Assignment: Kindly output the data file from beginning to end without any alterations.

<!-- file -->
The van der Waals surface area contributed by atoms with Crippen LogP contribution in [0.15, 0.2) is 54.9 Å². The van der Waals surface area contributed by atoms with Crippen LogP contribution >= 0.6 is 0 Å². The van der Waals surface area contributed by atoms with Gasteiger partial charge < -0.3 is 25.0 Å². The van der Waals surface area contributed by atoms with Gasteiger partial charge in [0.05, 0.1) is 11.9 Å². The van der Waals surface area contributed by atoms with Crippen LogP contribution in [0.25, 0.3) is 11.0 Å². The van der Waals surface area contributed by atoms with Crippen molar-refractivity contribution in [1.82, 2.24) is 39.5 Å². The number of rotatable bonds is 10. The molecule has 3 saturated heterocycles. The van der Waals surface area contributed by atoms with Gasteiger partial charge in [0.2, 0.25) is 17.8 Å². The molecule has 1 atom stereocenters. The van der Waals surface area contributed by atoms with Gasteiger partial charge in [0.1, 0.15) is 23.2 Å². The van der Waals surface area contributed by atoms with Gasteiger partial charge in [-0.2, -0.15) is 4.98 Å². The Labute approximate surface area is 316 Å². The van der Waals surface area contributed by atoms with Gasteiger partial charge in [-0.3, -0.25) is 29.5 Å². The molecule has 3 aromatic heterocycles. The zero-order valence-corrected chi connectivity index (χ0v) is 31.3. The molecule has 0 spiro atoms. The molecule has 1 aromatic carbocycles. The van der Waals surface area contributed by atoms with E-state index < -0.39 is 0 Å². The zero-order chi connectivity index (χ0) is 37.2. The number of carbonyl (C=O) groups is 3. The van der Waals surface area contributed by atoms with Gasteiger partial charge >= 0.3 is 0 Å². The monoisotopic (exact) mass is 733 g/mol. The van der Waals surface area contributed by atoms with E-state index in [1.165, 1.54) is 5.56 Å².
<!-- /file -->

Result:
The van der Waals surface area contributed by atoms with Crippen LogP contribution in [0.15, 0.2) is 54.9 Å². The van der Waals surface area contributed by atoms with Crippen LogP contribution >= 0.6 is 0 Å². The van der Waals surface area contributed by atoms with Gasteiger partial charge < -0.3 is 25.0 Å². The van der Waals surface area contributed by atoms with Gasteiger partial charge in [0.05, 0.1) is 11.9 Å². The van der Waals surface area contributed by atoms with Crippen LogP contribution in [0.25, 0.3) is 11.0 Å². The van der Waals surface area contributed by atoms with Crippen molar-refractivity contribution in [1.82, 2.24) is 39.5 Å². The number of rotatable bonds is 10. The molecule has 3 saturated heterocycles. The van der Waals surface area contributed by atoms with Gasteiger partial charge in [0.2, 0.25) is 17.8 Å². The molecule has 1 atom stereocenters. The van der Waals surface area contributed by atoms with Gasteiger partial charge in [0.1, 0.15) is 23.2 Å². The van der Waals surface area contributed by atoms with Gasteiger partial charge in [-0.2, -0.15) is 4.98 Å². The Labute approximate surface area is 316 Å². The van der Waals surface area contributed by atoms with Gasteiger partial charge in [-0.3, -0.25) is 29.5 Å². The molecule has 3 aromatic heterocycles. The zero-order valence-corrected chi connectivity index (χ0v) is 31.3. The molecule has 0 spiro atoms. The molecule has 1 aromatic carbocycles. The van der Waals surface area contributed by atoms with E-state index < -0.39 is 0 Å². The zero-order chi connectivity index (χ0) is 37.2. The number of carbonyl (C=O) groups is 3. The van der Waals surface area contributed by atoms with Gasteiger partial charge >= 0.3 is 0 Å². The monoisotopic (exact) mass is 733 g/mol. The van der Waals surface area contributed by atoms with E-state index in [1.165, 1.54) is 5.56 Å².